158. The Concept of ‘Reverence’ (hieroprepēs) in Titus 2:3.

In 1 Timothy 5 and Titus 2 Paul provides guidance to his protégés, Timothy and Titus, about their responsibility to care for senior ladies, many of whom would be widows, in the church. According to Titus 2.1 this is teaching that “is appropriate to sound doctrine (i.e., healthy teaching).” The first aspect Paul addresses is described as “reverence in the way they live (NIV; en katastēmati hieroprepeis).” In this construction hieroprepeis is a predicate adjective which is modified by the prepositional phrase en katastēmati. This is the only use of this third declension adjective in the New Testament. The Classical Greek Dictionary by Liddell and Scott define it as “beseeming a sacred place, person or matter.”

This adjective has a long history of usage in Greek literature. In the fifth century B.C. Xenophon describes a priest as “outshining your predecessors in the splendour of your priestly office (hieroprepestatos – superlative form) in the festival” (Symposium 8.40,6). Plato describes the name Theages (“god-guided”) which someone gives to his son as hieroprepes, i.e., fitting for a sacred purpose or person (Theages 122.e.1). Philo describes the words of God as thesmoi hieroprepestatoi (“most sacred ordinances”) (Leg. 3.204,6). He calls virtue “holy to look upon” (hieroprepestaton autēs katanoēsas) (Sacr. 45.3). According to his understanding of spirituality Philo thinks that the wise “are borne upward insatiably enamoured of all holy (hieroprepestatōn) happy natures that dwell on high” (Plant. 25.3). So he applies it to heavenly beings. He also describes certain festivals celebrated by his Jewish ancestors as “most holy” (hieroprepestatēn) (Plant. 162.8). In Her. 110.2 the three human faculties of mind, communication and sense perception are dedicated to God in a “sanctified (hieroprepes) and holy way.” It can describe hymns and songs as sacred (Somn. 1. 256.3; 2.269.3). The legislation given by God is viewed as a sacred thing (Mos. 2.25). In Strabo’s Geographica various places are described as “sacred,” using this adjective (Geo. 2.14,1; 3.1,42). In these contexts this adjective is applied primarily to things, activities, and events, but rarely to people.

According to C. Spicq (Theological Lexicon of the New Testament 2, 215) this adjective is “apparently unknown in the papyri” but he does note that it occurs in several inscriptions. In the Priene Inscription (2nd century B.C.) the Panathenian religious procession is described with this adjective (similar to the use in Philo to describe Israel’s religious feasts and fasting). Dittenberger, Syl. 708, 23 speaks of pompais hieroprepesin (“solemn/sacred processions”). Around 160/159 BC Eubolus of Marathon, a priest of Dionysius, carries out ritual functions “in a decorous (hieroprepōs) and pious fashion.” Dio Chrysostom 56.46 describes tribunes as officials “whose persons were sacrosanct” (hōs kai hieroprepeis ontes). Finally, in 4 Maccabees the oldest brother in his martyrdom is characterized as ho hieroprepēs neanias (“a saintly young man” NETS).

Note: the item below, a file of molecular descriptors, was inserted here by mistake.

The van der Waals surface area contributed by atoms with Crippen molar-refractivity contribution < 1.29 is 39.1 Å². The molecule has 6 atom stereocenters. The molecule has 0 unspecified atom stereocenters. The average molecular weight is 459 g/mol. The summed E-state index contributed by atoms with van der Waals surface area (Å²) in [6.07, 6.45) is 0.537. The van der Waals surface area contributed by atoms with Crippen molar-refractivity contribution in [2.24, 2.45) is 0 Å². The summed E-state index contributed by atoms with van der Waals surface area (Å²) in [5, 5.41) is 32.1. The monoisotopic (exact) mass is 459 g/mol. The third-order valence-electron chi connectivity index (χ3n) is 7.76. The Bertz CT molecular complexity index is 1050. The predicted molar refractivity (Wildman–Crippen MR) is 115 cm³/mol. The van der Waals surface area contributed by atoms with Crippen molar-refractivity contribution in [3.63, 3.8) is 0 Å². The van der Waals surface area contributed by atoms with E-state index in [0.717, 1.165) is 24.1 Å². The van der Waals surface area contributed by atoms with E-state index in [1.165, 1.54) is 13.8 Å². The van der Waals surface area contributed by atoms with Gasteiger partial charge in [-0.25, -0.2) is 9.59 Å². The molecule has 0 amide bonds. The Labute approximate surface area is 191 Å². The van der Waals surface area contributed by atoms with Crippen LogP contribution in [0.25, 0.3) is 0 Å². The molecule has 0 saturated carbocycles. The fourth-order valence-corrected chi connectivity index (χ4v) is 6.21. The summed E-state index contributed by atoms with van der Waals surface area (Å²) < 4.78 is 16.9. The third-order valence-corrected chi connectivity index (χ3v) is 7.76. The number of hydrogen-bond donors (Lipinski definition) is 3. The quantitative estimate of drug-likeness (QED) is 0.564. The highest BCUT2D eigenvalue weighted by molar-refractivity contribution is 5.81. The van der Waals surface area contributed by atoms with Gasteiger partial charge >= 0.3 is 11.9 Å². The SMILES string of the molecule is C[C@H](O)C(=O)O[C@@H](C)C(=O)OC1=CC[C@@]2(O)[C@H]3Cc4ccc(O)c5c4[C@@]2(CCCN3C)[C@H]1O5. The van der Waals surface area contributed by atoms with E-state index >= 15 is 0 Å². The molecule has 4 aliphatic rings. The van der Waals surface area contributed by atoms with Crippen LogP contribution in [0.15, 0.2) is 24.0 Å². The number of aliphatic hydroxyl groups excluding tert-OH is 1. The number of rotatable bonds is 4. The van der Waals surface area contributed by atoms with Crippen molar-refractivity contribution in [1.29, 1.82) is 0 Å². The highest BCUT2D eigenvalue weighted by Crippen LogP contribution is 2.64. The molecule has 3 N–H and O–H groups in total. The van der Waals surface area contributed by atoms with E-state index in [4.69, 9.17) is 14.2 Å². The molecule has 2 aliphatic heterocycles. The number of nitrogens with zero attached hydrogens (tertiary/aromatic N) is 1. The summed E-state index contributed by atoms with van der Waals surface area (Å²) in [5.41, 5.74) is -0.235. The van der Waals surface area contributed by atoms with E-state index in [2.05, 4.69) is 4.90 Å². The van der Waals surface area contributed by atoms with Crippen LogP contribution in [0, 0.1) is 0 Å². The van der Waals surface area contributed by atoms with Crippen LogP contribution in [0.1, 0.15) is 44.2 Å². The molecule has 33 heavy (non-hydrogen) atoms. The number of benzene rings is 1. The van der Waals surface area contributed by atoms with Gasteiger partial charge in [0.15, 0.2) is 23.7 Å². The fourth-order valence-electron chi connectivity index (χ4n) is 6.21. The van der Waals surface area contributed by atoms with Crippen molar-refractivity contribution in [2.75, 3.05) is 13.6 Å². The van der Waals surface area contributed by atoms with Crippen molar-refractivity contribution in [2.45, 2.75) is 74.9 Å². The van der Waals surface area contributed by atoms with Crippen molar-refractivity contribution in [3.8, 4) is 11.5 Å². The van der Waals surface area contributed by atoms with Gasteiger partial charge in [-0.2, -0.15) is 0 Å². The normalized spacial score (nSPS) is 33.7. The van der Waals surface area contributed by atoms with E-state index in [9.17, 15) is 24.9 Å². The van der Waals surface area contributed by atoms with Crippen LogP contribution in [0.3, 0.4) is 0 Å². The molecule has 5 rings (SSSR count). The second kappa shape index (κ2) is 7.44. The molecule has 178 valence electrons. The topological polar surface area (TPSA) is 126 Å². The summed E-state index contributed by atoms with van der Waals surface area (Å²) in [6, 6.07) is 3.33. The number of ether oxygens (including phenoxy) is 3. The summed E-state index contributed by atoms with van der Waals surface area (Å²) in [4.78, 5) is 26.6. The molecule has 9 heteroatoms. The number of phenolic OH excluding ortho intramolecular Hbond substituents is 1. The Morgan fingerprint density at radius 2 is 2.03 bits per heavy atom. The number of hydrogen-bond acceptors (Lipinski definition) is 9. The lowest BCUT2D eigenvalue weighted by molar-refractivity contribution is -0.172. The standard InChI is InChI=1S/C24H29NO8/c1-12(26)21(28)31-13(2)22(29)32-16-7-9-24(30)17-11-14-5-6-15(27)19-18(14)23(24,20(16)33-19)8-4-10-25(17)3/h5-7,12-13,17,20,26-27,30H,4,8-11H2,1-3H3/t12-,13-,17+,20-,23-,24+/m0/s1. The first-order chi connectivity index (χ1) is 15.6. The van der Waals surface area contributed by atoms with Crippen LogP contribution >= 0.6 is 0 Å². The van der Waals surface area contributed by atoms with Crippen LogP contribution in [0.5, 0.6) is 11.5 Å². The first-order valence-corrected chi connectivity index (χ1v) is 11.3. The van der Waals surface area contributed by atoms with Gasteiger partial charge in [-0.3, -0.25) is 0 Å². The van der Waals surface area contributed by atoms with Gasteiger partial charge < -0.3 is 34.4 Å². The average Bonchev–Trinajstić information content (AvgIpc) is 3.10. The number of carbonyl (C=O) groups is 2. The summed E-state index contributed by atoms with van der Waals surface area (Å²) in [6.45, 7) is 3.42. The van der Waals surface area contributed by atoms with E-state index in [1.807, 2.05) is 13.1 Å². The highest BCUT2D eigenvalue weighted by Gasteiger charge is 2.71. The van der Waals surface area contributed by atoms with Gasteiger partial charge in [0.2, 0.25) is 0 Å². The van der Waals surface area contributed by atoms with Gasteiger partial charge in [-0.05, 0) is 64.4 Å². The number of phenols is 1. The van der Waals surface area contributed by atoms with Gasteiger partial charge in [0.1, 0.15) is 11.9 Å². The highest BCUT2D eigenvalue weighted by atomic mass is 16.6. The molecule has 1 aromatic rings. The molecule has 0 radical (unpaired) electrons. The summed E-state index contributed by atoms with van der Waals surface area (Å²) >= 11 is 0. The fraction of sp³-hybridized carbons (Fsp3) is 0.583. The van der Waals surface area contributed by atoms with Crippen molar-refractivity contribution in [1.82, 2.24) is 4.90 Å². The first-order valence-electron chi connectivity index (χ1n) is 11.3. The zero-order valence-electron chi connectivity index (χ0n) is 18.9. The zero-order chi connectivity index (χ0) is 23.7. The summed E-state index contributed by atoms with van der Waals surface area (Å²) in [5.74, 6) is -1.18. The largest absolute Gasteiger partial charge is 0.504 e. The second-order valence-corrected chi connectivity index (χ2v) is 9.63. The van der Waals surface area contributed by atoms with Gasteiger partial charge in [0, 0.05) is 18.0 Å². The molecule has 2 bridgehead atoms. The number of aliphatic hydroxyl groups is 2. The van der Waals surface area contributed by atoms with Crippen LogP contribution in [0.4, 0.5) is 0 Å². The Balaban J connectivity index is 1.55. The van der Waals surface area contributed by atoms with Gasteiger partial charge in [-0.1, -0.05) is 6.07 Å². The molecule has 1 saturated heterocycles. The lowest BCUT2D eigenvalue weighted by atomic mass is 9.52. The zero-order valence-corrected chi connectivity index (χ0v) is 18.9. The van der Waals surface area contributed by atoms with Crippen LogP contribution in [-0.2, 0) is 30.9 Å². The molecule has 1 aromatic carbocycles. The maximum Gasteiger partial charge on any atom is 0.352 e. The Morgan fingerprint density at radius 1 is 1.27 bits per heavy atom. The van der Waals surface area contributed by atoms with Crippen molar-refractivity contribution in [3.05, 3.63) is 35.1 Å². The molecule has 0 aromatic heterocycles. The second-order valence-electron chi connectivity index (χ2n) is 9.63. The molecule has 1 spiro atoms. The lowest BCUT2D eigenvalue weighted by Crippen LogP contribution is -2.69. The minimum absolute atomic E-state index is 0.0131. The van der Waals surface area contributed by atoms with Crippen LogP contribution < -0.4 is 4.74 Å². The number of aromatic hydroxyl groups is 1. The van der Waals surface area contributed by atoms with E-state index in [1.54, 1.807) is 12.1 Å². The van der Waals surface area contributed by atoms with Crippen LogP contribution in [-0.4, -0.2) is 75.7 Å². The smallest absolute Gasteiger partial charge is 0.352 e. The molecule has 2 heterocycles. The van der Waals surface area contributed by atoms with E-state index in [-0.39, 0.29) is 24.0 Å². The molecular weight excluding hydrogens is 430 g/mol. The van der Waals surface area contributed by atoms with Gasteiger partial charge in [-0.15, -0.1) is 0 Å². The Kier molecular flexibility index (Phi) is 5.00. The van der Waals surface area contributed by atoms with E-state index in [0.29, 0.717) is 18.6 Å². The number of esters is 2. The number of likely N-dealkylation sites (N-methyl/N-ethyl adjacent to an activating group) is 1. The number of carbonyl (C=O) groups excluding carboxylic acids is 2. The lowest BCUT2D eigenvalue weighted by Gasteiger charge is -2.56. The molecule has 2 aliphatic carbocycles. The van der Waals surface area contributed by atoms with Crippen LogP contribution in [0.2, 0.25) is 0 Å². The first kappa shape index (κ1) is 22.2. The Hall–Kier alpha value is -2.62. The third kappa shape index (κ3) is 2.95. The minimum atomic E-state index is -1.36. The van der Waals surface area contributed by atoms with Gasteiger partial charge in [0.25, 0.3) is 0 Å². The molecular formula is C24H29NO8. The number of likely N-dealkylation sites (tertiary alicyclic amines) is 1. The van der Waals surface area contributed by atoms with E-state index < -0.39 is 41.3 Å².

In these last sources (Dio Chrysostom, 4th Maccabees which roughly are contemporary with Titus) we see the adjective employed to characterize individuals involved in specific roles, particularly to define their behaviour in a positive way. It is suitable and appropriate to people or things associated with sacred tasks, i.e., priests, rituals, processions, thoughts, etc. When Paul applies this term to the senior women in the house churches on Crete, he urges them to a state or condition that reflects high religious and moral standards. Although the adjective and cognate adverb can describe a priest or priestess in their officiating, we should not assume that Paul is assigning a priestly role in the house church to these women. Rather he specifically limits its application with the phrase en katastēmati, “in mental state or behaviour.” In the context of their daily lives they think/act in ways appropriate to sacred persons, i.e., people devoted to God.

It is interesting that Paul does not choose a term cognate with eusebeia (see Titus 1:1; 2:12) which means “devoutness, piety, godliness” and used frequently in the Pastoral Epistles, or one linked with the concept of hagios (“holy, sanctified, consecrated”). In other words he had other options, but chooses a term that identifies these women as those committed to sacred ideas and actions appropriate to their confession. In the NT the adjective hieros (“holy”) characterizes the Jewish Scriptures (2 Timothy 3:15) as well as the actions of Jewish priests serving in the Jerusalem temple (1 Corinthians 9:13a “those who do the sacred actions (ta hiera)”).




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